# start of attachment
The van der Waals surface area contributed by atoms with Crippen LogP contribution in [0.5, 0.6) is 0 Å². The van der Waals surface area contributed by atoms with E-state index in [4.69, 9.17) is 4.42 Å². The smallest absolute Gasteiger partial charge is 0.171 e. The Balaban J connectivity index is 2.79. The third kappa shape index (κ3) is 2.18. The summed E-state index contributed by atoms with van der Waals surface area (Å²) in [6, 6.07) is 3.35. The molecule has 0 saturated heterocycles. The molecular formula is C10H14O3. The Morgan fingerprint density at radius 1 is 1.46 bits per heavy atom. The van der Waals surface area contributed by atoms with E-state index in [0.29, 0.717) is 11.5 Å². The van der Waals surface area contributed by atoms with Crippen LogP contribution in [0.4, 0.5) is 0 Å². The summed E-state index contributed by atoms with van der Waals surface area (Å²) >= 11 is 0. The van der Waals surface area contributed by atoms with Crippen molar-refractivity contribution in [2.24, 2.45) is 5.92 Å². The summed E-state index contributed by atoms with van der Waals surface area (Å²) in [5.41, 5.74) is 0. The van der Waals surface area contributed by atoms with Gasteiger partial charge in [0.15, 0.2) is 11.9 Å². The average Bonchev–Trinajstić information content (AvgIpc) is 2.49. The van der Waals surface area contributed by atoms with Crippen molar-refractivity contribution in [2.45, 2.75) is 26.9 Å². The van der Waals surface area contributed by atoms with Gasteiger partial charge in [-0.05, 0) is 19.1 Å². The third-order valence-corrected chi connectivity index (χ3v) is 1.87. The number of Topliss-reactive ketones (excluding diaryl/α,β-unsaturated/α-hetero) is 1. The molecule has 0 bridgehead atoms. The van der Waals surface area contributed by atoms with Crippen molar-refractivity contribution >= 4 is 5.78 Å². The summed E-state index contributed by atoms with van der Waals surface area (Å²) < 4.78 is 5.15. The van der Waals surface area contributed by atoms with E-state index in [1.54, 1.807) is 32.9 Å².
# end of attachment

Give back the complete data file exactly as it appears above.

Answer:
The van der Waals surface area contributed by atoms with Crippen LogP contribution in [0.5, 0.6) is 0 Å². The van der Waals surface area contributed by atoms with E-state index in [4.69, 9.17) is 4.42 Å². The smallest absolute Gasteiger partial charge is 0.171 e. The Balaban J connectivity index is 2.79. The third kappa shape index (κ3) is 2.18. The summed E-state index contributed by atoms with van der Waals surface area (Å²) in [6, 6.07) is 3.35. The molecule has 0 saturated heterocycles. The molecular formula is C10H14O3. The Morgan fingerprint density at radius 1 is 1.46 bits per heavy atom. The van der Waals surface area contributed by atoms with E-state index in [0.29, 0.717) is 11.5 Å². The van der Waals surface area contributed by atoms with Crippen LogP contribution in [0.4, 0.5) is 0 Å². The summed E-state index contributed by atoms with van der Waals surface area (Å²) >= 11 is 0. The van der Waals surface area contributed by atoms with Crippen molar-refractivity contribution in [2.24, 2.45) is 5.92 Å². The summed E-state index contributed by atoms with van der Waals surface area (Å²) in [5.41, 5.74) is 0. The van der Waals surface area contributed by atoms with Gasteiger partial charge in [0.15, 0.2) is 11.9 Å². The average Bonchev–Trinajstić information content (AvgIpc) is 2.49. The van der Waals surface area contributed by atoms with Crippen molar-refractivity contribution in [2.45, 2.75) is 26.9 Å². The van der Waals surface area contributed by atoms with Gasteiger partial charge in [-0.05, 0) is 19.1 Å². The third-order valence-corrected chi connectivity index (χ3v) is 1.87. The number of Topliss-reactive ketones (excluding diaryl/α,β-unsaturated/α-hetero) is 1. The molecule has 0 bridgehead atoms. The van der Waals surface area contributed by atoms with Crippen molar-refractivity contribution >= 4 is 5.78 Å². The summed E-state index contributed by atoms with van der Waals surface area (Å²) < 4.78 is 5.15. The van der Waals surface area contributed by atoms with E-state index in [1.54, 1.807) is 32.9 Å².